On of his statements was that delay had resulted because John
Wilkes Booth had busied himself with arrangements to ship his
stage wardrobe and other effects to Nassau. According to Mrs.
Christ, Booth sailed from Nassau on the Wild Pigeon for England.
Incidentally, when St. Helen first appeared in Texas in 1870, he
called himself a British subject.
Wilkerson ended his travels with John at Aberdeen, Washington. He
had gone into the Northwest in search of more Booth relatives. At
Aberdeen, according to his custom, he went to the mayor and got
permission to place the mummy on exhibition. There was, however, a
feud on between the mayor and the license commissioner, and the
license commissioner had Wilkerson arrested. The historian had to
plead eloquently to avoid being locked up. The judge fined him ten
dollars and then suspended sentence. But Wilkerson had had enough.
He broke up his partnership with Carnival King Evans, who, shortly
before he was killed, sold John to the present owners.
Wilkerson researches have won recognition from Lincoln experts. He
delivered a lecture on his investigations before the Lincoln Club
in Chicago, and several distinguished Lincolnians were
considerably impressed. Dr. Otto L. Schmidt, president of the
Illinois State Historical Society and president of the Chicago
Historical Society, wrote a modified testimonial in favor of John,
saying that the subject was of great interest and well worth
further scientific investigation. The mummy was exhibited on the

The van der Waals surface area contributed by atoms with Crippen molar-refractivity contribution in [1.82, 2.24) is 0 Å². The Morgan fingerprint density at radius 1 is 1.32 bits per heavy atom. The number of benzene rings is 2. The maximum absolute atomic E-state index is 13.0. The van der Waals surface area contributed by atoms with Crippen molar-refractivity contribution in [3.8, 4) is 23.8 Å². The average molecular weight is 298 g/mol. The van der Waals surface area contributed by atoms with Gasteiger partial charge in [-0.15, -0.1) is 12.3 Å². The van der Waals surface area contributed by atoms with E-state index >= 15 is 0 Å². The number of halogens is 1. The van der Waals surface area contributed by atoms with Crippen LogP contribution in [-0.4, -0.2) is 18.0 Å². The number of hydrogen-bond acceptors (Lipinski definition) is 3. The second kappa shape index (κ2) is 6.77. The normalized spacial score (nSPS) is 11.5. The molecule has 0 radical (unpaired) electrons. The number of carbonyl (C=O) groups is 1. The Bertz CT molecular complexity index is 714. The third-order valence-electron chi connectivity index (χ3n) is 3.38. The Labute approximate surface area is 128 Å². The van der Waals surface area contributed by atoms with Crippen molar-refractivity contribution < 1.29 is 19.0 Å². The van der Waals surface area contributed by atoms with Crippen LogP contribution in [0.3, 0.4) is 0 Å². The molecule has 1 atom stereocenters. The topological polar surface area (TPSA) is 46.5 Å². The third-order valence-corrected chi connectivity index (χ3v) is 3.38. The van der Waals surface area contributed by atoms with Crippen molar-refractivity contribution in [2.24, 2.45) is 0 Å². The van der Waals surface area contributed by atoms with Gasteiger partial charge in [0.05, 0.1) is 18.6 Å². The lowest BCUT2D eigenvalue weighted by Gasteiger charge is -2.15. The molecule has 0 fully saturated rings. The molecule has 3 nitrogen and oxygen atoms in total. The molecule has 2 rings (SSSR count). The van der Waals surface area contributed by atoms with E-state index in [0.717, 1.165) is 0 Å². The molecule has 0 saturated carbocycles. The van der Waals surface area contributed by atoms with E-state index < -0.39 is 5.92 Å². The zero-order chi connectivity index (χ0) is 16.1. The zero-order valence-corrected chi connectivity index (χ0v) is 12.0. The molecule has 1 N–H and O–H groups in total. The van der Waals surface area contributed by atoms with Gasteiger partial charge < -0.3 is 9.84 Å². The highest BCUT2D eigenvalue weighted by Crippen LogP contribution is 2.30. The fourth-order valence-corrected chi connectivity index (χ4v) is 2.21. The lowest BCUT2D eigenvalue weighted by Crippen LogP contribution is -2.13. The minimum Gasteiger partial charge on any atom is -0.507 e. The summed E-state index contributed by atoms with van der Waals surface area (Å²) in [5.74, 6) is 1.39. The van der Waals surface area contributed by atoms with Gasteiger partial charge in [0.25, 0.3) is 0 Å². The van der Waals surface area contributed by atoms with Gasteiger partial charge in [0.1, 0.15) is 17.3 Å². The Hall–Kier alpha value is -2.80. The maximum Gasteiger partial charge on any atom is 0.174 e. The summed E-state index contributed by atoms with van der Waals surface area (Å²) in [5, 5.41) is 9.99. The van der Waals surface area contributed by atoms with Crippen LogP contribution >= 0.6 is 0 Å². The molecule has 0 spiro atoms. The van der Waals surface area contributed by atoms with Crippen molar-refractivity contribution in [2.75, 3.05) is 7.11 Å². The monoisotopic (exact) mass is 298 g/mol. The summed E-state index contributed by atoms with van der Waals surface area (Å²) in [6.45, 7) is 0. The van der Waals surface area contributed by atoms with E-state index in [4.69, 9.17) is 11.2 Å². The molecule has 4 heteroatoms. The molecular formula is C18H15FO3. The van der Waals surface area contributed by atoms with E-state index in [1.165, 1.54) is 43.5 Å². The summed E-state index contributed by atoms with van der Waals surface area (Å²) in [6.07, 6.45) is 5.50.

campus of Northwestern University at Evanston; the faculty ordered
it off; Doctor Schmidt, however, interceded for it and the show
was allowed to go on.
In 1933 John was X-rayed, operated on and otherwise studied by a
group of medical men and criminologists in Chicago. It was claimed
that the fractured leg, the broken thumb and the scar on the neck
were all verified. The operation was performed because it was
alleged that the X ray revealed a metal object deep inside of the
old trouper. After prolonged drilling into the mummy, which was
stated to be as hard as a rock, a bit of metal was produced with
an engraving that looked like the letter B. This resulted in the
speculation that Booth, in some great emergency, had sought to
conceal his identify by swallowing his ring, which had been
gradually digested until only a fragment was left. The exploration
of John, however, took place under the flashlights of newspaper
photographers, and its results failed to gain wide acceptance.
Further, one medical man asserted there was no sign of the
all-important identifying scar on the neck.
There is not much conflict among the authorities on the
assassination and on the flight of Booth into Virginia. Booth
entered the carelessly guarded box of Lincoln at the Ford Theater
a little after 10 p.m. on the night of April fourteenth and shot
Lincoln in the back of the head. The actor then jumped to the